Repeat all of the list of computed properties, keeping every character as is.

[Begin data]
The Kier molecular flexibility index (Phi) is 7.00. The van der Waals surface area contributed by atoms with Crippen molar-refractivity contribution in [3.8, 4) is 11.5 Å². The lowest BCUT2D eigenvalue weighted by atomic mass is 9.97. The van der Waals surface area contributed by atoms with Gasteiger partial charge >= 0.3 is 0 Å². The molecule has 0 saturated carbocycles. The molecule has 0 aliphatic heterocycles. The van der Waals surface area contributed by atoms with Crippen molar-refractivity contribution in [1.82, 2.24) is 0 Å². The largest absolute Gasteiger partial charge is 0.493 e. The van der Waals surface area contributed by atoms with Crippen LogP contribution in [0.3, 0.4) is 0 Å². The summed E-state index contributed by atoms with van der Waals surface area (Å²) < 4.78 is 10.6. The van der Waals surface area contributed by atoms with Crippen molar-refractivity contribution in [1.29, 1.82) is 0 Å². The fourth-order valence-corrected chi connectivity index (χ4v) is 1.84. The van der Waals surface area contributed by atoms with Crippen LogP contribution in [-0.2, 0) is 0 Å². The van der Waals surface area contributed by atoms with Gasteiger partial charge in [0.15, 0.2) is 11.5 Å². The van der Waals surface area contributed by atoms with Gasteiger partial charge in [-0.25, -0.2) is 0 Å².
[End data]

The Kier molecular flexibility index (Phi) is 7.00. The van der Waals surface area contributed by atoms with Crippen molar-refractivity contribution in [3.8, 4) is 11.5 Å². The lowest BCUT2D eigenvalue weighted by atomic mass is 9.97. The van der Waals surface area contributed by atoms with Gasteiger partial charge >= 0.3 is 0 Å². The molecule has 0 saturated carbocycles. The molecule has 0 aliphatic heterocycles. The van der Waals surface area contributed by atoms with Crippen molar-refractivity contribution in [1.82, 2.24) is 0 Å². The largest absolute Gasteiger partial charge is 0.493 e. The van der Waals surface area contributed by atoms with Crippen LogP contribution in [0.3, 0.4) is 0 Å². The summed E-state index contributed by atoms with van der Waals surface area (Å²) < 4.78 is 10.6. The van der Waals surface area contributed by atoms with Crippen molar-refractivity contribution in [1.29, 1.82) is 0 Å². The fourth-order valence-corrected chi connectivity index (χ4v) is 1.84. The van der Waals surface area contributed by atoms with Crippen LogP contribution in [-0.2, 0) is 0 Å². The van der Waals surface area contributed by atoms with Gasteiger partial charge in [0.15, 0.2) is 11.5 Å². The van der Waals surface area contributed by atoms with Gasteiger partial charge in [-0.25, -0.2) is 0 Å².